Have you ever wondered what it means to be “a good Christian?” If someone asked you, “are you a good Christian?” What would your answer be? Yes, no, or something like, hmmm well, let me see….. What does it mean to be a good Christian? Does it mean going to church regularly, giving your tithe, singing in the choir, going for mission trips? Sometimes, actually much of the time, being “a good Christian” can be an illusion.

Let’s turn to our text for today: Matthew 22:34-40

 34 Hearing that Jesus had silenced the Sadducees, the Pharisees got together.  35 One of them, an expert in the law, tested him with this question:  36 “Teacher, which is the greatest commandment in the Law?”  37 Jesus replied: “‘Love the Lord your God with all your heart and with all your soul and with all your mind.’  38 This is the first and greatest commandment.  39 And the second is like it: ‘Love your neighbor as yourself.’  40 All the Law and the Prophets hang on these two commandments.” [NIV]

Pharisees were religious experts, the most respected people of that time. They were always competing with Sadducees, another religious group but who did not believe in the resurrection, or spirits and angels. On the other hand, the Pharisees were highly learned regarding the Law of Moses; they were regarded by the people as the holiest of all.  Paul said that as a Pharisee he was blameless, he kept every single law. And do you know how many laws they were; ten? They were actually 613! Paul said that he kept every single one of them; can you imagine?! (Philippians). Jesus had a bad taste for Pharisees. Do you know why? Because God looks beyond our religious actions. He sees the intentions of the heart – our motives. It is not enough to impress people. Sometimes it is easy to be fooled by what people say about us. Ohhh Pastor Emma you’re so godly. As a pastor that’s a very nice complement but is it what God would say of me? Would he look right into my heart, beyond what other people see and say Emmanuel I commend you; you love me, you are humble and kind? Sometimes the things people recommend about us are manipulative mechanisms that we use to have our way. We sometimes act kind so as to have other people do the things we want them to do for us.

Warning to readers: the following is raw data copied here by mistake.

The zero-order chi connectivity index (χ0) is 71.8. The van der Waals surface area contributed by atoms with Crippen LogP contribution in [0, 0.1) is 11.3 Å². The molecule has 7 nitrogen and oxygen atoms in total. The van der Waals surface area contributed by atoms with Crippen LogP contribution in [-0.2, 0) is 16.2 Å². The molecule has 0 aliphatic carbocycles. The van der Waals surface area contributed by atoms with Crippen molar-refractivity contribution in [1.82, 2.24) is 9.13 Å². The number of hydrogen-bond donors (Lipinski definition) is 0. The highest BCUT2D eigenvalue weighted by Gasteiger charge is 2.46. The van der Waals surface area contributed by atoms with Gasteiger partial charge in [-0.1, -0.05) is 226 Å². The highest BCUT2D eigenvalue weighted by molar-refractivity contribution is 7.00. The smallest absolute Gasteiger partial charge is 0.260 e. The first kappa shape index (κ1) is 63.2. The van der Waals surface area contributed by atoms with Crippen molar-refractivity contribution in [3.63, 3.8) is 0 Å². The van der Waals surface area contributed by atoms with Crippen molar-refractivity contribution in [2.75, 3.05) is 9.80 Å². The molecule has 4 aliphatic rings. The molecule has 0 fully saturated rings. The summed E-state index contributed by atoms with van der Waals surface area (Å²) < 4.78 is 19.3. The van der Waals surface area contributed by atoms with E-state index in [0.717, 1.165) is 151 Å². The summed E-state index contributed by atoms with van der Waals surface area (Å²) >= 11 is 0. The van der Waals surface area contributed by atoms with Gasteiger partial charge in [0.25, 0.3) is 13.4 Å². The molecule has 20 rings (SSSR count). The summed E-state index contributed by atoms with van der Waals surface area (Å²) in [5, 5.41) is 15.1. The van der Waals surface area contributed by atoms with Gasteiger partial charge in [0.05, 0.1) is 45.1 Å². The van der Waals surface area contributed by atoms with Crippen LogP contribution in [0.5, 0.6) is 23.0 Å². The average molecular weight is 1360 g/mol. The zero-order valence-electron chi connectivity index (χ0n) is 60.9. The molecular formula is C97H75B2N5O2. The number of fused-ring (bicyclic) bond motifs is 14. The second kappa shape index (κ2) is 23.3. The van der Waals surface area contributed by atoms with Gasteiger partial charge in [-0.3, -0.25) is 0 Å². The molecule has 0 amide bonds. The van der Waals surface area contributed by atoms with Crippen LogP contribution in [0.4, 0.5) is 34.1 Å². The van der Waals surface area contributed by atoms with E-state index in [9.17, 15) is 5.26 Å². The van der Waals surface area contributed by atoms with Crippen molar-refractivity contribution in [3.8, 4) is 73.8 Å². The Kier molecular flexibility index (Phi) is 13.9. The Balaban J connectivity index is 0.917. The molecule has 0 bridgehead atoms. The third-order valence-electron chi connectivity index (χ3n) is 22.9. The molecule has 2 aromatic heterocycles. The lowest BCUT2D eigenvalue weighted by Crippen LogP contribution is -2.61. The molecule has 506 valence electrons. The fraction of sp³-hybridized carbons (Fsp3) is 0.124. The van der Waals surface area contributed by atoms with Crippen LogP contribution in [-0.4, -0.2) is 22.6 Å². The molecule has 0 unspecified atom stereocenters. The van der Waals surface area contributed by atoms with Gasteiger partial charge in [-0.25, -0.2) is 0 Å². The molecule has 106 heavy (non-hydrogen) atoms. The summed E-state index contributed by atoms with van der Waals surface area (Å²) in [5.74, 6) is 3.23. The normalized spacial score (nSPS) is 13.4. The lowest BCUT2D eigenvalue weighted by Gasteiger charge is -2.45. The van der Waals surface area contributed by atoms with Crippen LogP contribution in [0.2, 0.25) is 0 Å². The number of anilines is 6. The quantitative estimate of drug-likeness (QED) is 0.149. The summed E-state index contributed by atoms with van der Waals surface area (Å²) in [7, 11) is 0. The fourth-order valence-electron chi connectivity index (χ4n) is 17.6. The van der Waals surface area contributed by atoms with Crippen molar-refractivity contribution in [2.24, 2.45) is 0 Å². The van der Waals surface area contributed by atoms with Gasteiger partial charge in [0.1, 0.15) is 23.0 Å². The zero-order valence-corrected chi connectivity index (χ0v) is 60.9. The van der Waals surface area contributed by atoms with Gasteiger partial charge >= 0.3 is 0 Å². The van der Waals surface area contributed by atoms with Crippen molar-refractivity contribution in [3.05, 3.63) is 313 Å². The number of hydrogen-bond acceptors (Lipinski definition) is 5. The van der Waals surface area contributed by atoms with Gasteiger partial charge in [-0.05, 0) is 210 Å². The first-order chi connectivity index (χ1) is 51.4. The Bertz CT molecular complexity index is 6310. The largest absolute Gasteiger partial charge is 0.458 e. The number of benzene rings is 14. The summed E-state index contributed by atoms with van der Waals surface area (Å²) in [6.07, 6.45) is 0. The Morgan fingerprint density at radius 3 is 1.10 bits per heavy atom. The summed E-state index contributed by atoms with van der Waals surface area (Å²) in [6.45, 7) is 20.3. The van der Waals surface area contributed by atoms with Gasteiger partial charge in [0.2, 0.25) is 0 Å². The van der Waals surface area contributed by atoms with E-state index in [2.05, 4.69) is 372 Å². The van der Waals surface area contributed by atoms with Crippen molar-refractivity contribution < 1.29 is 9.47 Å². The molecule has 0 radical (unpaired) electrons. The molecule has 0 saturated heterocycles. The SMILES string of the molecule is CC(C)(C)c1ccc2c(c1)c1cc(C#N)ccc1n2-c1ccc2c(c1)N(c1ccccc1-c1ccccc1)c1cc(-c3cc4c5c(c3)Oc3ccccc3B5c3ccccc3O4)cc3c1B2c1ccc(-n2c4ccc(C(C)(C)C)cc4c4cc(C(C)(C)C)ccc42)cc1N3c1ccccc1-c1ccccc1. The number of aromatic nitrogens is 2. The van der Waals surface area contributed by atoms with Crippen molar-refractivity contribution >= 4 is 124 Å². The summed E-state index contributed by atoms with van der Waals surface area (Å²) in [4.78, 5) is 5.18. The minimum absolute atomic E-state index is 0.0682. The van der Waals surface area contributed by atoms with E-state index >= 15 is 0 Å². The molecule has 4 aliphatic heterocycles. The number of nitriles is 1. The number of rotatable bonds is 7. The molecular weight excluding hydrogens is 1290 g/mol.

Back to our text, the Bible says the Pharisees came and asked Jesus a question: “Teacher, which is the greatest commandment in the Law?”  Would Jesus be able to figure out which one was greatest out of the 613? Would he zero on the Ten Commandments and just choose one? Don’t we somehow ask the same question? What is the most important aspect of Christian life? Or like I first asked, what does it really mean to be a good Christian?

This was Jesus reply: ‘Love the Lord your God with all your heart and with all your soul and with all your mind.’  38 This is the first and greatest commandment.  39 And the second is like it: ‘Love your neighbor as yourself.’  40 All the Law and the Prophets hang on these two commandments.” (v.37)